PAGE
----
Baltimore’s broken companions team together for a last-ditch effort to topple the Red King.
Written by Mike Mignola and Christopher Golden
Illustrated by Peter Bergting
Colored by Michelle Madsen
Lettered by Clem Robins
Baltimore’s team fight their way into the Vatican as the Red King prepares for his coronation day.
Spoilers ahead. You know, for all this talk about the Red King, I think there’s no greater threat to the success of Baltimore and company’s mission than all the unspoken animosity in the group. Back when this group first assembled in “The Witch of Harju” and “The Wolf and the Apostle,” there were some problems, but for the most part they worked together. By “The Cult of the Red King” they were at peak performance and since then they’ve been in steady decline.
There was a moment at the end of “Empty Graves” when Sofia thought she was going to die, and something snapped in her. She’s never really come back from that. Her loyalty to Lord Baltimore’s cause has never wavered, but in the process she’s detached herself from a real life. She’s become the very thing she warned Baltimore against.
As for Harish, over the years he had fallen in love with Sofia, but when he confessed his love to her, she disappeared for two years. Harish has taken this to mean Sofia harbors affection for Baltimore, so he spends most of his time scowling and sniping.
Meanwhile Kidd feels betrayed since he was led to believe Baltimore had been dead for two years. He’d given everything in service and yet he wasn’t trusted with this secret.
Judge Rigo has got the same problem he’s always had, that he doesn’t want to be anyone’s pawn, especially not Baltimore’s, but now he’s been put in a situation where refusing the path set before him is tantamount to suicide.
Dr. Rose is an utter mess. These stories always seem to reduce Dr. Rose a little further with each arc, to the point that he’s barely recognizable anymore.
And Baltimore, he’s had to cut himself off from the world to get the upper hand against the Red King, and though he bears it silently, it has taken its toll, even though it seems his most loyal companions don’t see this. They only see him as the empty man he thought himself to be for so any years, driven only by revenge.
So yeah, the group is a mess. They’re still working together, but there’s all this tension bubbling underneath the surface. And that’s really what this issue of “The Red Kingdom” is about, I think. It’s about all the tension in the group, and each of them trying to talk about it, but failing. They don’t even try that hard. They’re just sort of resigned to it at this point. Broken.
Aside from the opening action scene, this issue of “The Red Kingdom” is very quiet, essentially a series of conversations before the final battle. I suppose it seems a bit small given how close we are to the end, but I like that about it.
Meanwhile, the Red King continues to rage against his impotence and his loss of godhood. Don’t get me wrong, he’s still powerful, but he strikes me as child-like now that he’s been reduced to a human form. There’s a moment when the Red Witch comes to visit him in his room, and there’s blood and corpses scattered about. Something about it made me think of a mother visiting a petulant teenager, especially as she asks, ‘What was this display all about,’ and he basically replies, ‘I’m trying to prove I’m totally badass.’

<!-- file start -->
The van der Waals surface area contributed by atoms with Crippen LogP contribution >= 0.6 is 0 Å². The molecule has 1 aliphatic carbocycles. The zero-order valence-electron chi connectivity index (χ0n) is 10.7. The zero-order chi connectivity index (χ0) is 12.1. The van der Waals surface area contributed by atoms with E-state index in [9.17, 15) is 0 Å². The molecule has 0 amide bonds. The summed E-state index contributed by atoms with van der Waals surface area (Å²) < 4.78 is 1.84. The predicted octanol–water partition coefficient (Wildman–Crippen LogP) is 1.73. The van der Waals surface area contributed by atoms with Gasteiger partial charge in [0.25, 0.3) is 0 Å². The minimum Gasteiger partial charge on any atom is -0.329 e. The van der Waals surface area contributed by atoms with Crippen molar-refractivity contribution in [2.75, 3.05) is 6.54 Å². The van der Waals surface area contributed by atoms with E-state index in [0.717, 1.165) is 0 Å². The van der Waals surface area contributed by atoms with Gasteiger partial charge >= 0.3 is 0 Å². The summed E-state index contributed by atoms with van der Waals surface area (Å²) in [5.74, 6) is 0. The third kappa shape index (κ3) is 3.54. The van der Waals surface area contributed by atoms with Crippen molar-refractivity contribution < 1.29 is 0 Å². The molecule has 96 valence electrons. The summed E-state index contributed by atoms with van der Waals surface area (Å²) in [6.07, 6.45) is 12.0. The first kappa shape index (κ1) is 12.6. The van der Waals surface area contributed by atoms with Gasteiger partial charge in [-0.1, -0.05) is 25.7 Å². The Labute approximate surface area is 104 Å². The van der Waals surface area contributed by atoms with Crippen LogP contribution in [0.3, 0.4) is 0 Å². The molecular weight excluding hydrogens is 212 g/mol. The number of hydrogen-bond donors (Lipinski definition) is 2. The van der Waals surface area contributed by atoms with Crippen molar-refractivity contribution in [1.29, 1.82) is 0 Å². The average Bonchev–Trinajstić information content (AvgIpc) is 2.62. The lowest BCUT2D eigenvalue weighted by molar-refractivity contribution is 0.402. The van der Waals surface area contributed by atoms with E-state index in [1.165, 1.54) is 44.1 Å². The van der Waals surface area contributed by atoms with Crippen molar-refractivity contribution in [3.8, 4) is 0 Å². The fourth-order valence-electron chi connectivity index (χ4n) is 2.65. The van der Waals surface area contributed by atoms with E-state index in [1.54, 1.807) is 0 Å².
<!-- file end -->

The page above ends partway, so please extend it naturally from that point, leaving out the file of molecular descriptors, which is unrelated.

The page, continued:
Like a similar scene in last month’s issue, it reinforces how vulnerable he is now, though I think the one in this issue does it a little better. The scene is slightly redundant. I would have preferred the scene here and the one in last week’s issue collapsed into a single, tighter scene, but it’s the kind of trade-off necessary to tell the story over five issues, each a month apart from the next. Some redundancy is necessary for the format whether I like it or not.Continued below
For me, the stand-out moment of the issue was the Red King arriving in the Vatican. Golden wrote an evocative scene, and Bergting delivered. They gave it the space it needed to get a sense of the location and focus on the impact the Red King’s arrival has. Given this is where the finale will likely take place, I’m glad they took the time to establish the environment before the chaos of the finale unfolds.
Or maybe not. Either way, it was a cool scene.
There was a coloring issue in the final sequence. The colors for the interior of the trattoria and the exterior panels was extremely similar, especially in terms of lighting. There was no contrast, so the impact of intercutting between interior and exterior was diminished. I think this is a major part of a colorist’s job on a comic, to separate environments and scenes, to find contrast that underscores the tension in a sequence, but it wasn’t happening here. Especially given the dramatic turn in the last two pages, this seemed an unfortunate missed opportunity.
I have to say, I really liked seeing Lord Baltimore in disguise as a fisherman, a nod to the character’s influence from Captain Ahab (just in case the harpoon and prosthetic leg weren’t enough). The series has never been shy about the Moby Dick influence, and I think acknowledging it to this degree more than anything so far made me feel that we’re approaching the end.
It’s odd, because the end is really close, but I still don’t feel it yet. Honestly, I don’t know how Mignola and Golden plan to wrap this up in only two more issues. Given the state of things, it seems a tall order. Forty-four pages doesn’t seem enough.
But this was a solid issue, gently reminding the reader where each character is at emotionally before diving in the big finale.
Final verdict: 7. A much more mood-focused issue, a necessary pause before the end is unleashed.